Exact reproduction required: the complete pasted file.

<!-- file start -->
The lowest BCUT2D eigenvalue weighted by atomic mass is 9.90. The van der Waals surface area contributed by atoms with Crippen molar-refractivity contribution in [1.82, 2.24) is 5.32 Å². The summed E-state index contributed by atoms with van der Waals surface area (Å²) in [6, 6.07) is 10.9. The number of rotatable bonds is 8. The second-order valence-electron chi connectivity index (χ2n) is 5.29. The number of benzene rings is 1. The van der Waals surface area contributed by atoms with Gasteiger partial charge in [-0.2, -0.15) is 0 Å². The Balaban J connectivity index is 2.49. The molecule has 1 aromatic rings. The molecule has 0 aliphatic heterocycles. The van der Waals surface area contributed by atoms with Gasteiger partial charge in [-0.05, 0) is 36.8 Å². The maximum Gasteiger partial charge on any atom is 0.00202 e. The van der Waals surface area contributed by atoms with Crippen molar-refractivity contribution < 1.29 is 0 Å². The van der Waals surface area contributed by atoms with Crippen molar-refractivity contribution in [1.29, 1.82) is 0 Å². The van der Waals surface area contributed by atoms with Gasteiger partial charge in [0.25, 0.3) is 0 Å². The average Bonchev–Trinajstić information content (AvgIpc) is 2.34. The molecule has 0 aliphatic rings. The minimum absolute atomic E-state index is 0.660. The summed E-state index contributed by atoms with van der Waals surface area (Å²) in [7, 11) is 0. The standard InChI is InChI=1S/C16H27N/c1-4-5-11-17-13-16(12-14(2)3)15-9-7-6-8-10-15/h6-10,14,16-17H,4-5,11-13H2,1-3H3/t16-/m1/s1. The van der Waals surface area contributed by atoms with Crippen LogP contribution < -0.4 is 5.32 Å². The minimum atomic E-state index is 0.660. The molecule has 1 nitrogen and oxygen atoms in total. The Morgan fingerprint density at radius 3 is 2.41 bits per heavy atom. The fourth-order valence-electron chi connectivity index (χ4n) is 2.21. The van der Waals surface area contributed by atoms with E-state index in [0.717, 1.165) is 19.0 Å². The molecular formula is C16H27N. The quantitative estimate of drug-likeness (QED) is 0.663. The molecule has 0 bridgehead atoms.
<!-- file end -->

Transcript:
The lowest BCUT2D eigenvalue weighted by atomic mass is 9.90. The van der Waals surface area contributed by atoms with Crippen molar-refractivity contribution in [1.82, 2.24) is 5.32 Å². The summed E-state index contributed by atoms with van der Waals surface area (Å²) in [6, 6.07) is 10.9. The number of rotatable bonds is 8. The second-order valence-electron chi connectivity index (χ2n) is 5.29. The number of benzene rings is 1. The van der Waals surface area contributed by atoms with Gasteiger partial charge in [-0.2, -0.15) is 0 Å². The Balaban J connectivity index is 2.49. The molecule has 1 aromatic rings. The molecule has 0 aliphatic heterocycles. The van der Waals surface area contributed by atoms with Gasteiger partial charge in [-0.05, 0) is 36.8 Å². The maximum Gasteiger partial charge on any atom is 0.00202 e. The van der Waals surface area contributed by atoms with Crippen molar-refractivity contribution < 1.29 is 0 Å². The van der Waals surface area contributed by atoms with Crippen molar-refractivity contribution in [1.29, 1.82) is 0 Å². The van der Waals surface area contributed by atoms with Gasteiger partial charge in [0.25, 0.3) is 0 Å². The average Bonchev–Trinajstić information content (AvgIpc) is 2.34. The molecule has 0 aliphatic rings. The minimum absolute atomic E-state index is 0.660. The summed E-state index contributed by atoms with van der Waals surface area (Å²) in [7, 11) is 0. The standard InChI is InChI=1S/C16H27N/c1-4-5-11-17-13-16(12-14(2)3)15-9-7-6-8-10-15/h6-10,14,16-17H,4-5,11-13H2,1-3H3/t16-/m1/s1. The van der Waals surface area contributed by atoms with Crippen LogP contribution < -0.4 is 5.32 Å². The minimum atomic E-state index is 0.660. The molecule has 1 nitrogen and oxygen atoms in total. The Morgan fingerprint density at radius 3 is 2.41 bits per heavy atom. The fourth-order valence-electron chi connectivity index (χ4n) is 2.21. The van der Waals surface area contributed by atoms with E-state index in [0.717, 1.165) is 19.0 Å². The molecular formula is C16H27N. The quantitative estimate of drug-likeness (QED) is 0.663. The molecule has 0 bridgehead atoms.